The penultimate episode of the third season of Hannibal, “The Number of the Beast Is 666”, likely the penultimate episode of the show, perfectly sets the show for the season’s endgame. It’s too soon for this show to leave us, but if we have to part ways it looks like these last episodes will serve as a powerful ending. If only Hannibal was more present in these final episodes. The Great Red Dragon is a frightening image, but this show’s ending really could only be between Will and Hannibal. Still, there’s a whole episode before I have to talk about this series’ finale.
This episode focuses on the fall-out from the Dragon’s attempt to murder Will Graham’s family. Will’s mental state is deteriorating, a fact revealed through repeated therapy sessions with Bedelia, of all people. I suppose she’s specially equipped to relate to Will’s experiences, vis a vis Hannibal Lecter. He talks about his current brand of trauma, which is actually an old one. He’s beginning to over empathize with Francis Dolarhyde. When Will imagines his family dead, or Alana, in one striking scene, he’s not imagining Francis Dolarhyde as the culprit, he’s imagining himself.
In this episode Jack and Hannibal have a private conversation, laden with the biblical references befitting the killer they’re chasing. Hannibal talks at length about sacrifices and the wrath of the Lamb. Jack quickly identifies the Lamb as Will Graham. Jack accuses Hannibal of being the real Dragon, the Devil confined to his pit. Hannibal smiles and points out that if he’s the Devil then Jack must be God. Jack doesn’t dispute this label, which seems rather ominous.
This episode’s must stunning moments stem from the plan Will, Jack, and Alana form. They know the Great Red Dragon is strangely fascinated by Will Graham, so they decide to set a trap. The call on the tabloid journalism of Freddie Lounds and decide to have Will insult the Dragon in an interview. Worrying it will smell like a trap they decide they need to legitimize the interview by including a psychological professional. Alana refuses, saying that only a fool would accept. At which point the show cuts to Frederic Chilton. The two give an interview to Tattle Crime in which Will Graham accuses the Dragon of being sexually frustrated, ugly, impotent, and the result of an incestuous home. They pose for a photo with visible landmarks in the back and send Chilton off with armed guards.
The guards are promptly shot and Chilton is abducted. He’s taken to learn the truth of the Great Red Dragon. Francis Dolarhyde gags and blinds Chilton and glues him to a wheelchair. He wakes the man up and begins to torment and interrogate him. Chilton is immediately terrified. He snivels and tries not to cry and desperately bargains, pleas, and flatters his captor. Everything Dolarhyde says prompts Chilton’s agreement. Chilton is even careful to put himself down and come across as slightly more truthful in his newfound love of the Dragon. Francis Dolarhyde, dressed in a robe and his black mask, towers over Chilton and menaces him. It’s grim and intense. Francis pontificates for sometime before being interrupted by Reba.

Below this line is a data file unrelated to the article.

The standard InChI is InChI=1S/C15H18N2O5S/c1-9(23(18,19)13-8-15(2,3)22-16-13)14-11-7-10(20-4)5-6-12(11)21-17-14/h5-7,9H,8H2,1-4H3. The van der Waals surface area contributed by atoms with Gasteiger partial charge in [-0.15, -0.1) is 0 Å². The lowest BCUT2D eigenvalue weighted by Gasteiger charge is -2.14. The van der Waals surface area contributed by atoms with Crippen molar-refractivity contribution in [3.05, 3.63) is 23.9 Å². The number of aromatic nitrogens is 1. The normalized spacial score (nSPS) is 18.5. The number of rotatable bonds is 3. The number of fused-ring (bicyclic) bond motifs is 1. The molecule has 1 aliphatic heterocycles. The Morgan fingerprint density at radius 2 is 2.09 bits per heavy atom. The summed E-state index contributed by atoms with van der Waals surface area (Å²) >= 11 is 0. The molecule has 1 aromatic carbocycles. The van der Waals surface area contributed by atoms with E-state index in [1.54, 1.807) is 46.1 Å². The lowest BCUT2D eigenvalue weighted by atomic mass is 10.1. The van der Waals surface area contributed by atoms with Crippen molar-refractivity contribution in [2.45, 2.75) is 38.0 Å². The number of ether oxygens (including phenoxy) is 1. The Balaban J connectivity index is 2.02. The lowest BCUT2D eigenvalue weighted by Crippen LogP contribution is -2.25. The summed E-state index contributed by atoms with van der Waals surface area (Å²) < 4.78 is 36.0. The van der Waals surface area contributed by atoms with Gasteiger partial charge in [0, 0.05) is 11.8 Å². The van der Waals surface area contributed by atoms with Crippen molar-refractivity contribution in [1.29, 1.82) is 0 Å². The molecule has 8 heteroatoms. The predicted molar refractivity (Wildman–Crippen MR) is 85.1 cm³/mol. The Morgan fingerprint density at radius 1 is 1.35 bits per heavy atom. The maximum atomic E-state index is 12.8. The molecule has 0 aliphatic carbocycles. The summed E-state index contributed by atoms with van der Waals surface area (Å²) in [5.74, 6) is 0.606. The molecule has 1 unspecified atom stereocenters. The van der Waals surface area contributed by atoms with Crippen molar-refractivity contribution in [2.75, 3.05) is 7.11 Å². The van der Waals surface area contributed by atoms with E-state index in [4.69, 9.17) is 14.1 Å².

Reba heard Francis was at home sick and wanted to use the pretext of bringing him over soup to discuss the state of their relationship. Dolarhyde once again exploits Reba’s disability and forces Frederic Chilton to sit in the wheelchair silently while he interacts with Reba. Francis just growls and drives the woman who loves him away, before turning back to his captor.
He forces Chilton to watch some of his footage. It’s mainly a slideshow of photos of families, one image when they’re alive and one when they’re dead. It ends with the photo of Chilton and Will standing side by side, Will’s hand resting on Chilton’s shoulder. Chilton whimpers. Frederic removes his robe and poses his tattoo in front of a projection of the Great Red Dragon. He demands that Chilton understand what he’s witnessing. Then he tells Chilton he’ll let him go, after they shoot some video. “Repeat after me…” When the video is done the Great Red Dragon leaps and uses his teeth to tear Chilton’s lips off. It’s one of Hannibal’s more graphic moments ever, in an episode with a few contenders for that title.
After this act Hannibal gets a package in the mail. Two greying chunks of lip. Jack is called in to investigate. “Where’s the other lip?” Then there’s a sudden cut to Hannibal snapping it up like a lizard. It’s one of my favourite moments in the episode. They watch Dolarhyde’s tape. It doesn’t provide any answers, just threats and abstractions befitting the Great Red Dragon. Will watches it in fear, blaming himself for what happened to Chilton.
Then Chilton turns up, arranged in the same manner the fictitious murder of Freddie Lounds was. The Great Red Dragon seems to be deliberately harkening back to the last time Will tried to set a trap. This time it’s not fake however, and Chilton’s flaming body is rolled, wheelchair-bound, down the road. But more horrifying than Chilton’s apparent death is the reveal that he’s survived. One doesn’t get burned alive without consequences however; the actions of the Great Red Dragon have left Chilton a disfigured and pained burn victim, sitting in his hospital bed and brooding.
Will Graham visits Frederic Chilton in the hospital, where he is forced to confront his involvement in what happened. “You put your hand on me like a pet.” Frederic Chilton blames Will, and Will calmly translates his growled accusations for the sake of Jack Crawford. It’s a skin-crawling scene, especially given how grim Chilton’s prosthetic is. It’s not the last surprising horror of the episode however – that would come when Francis Dolarhyde, assuming the role of the Great Red Dragon, kidnaps Reba. He reveals his true form to her in a massive spreading of wings that blacks out the screen and sets the stage for Hannibal’s series finale.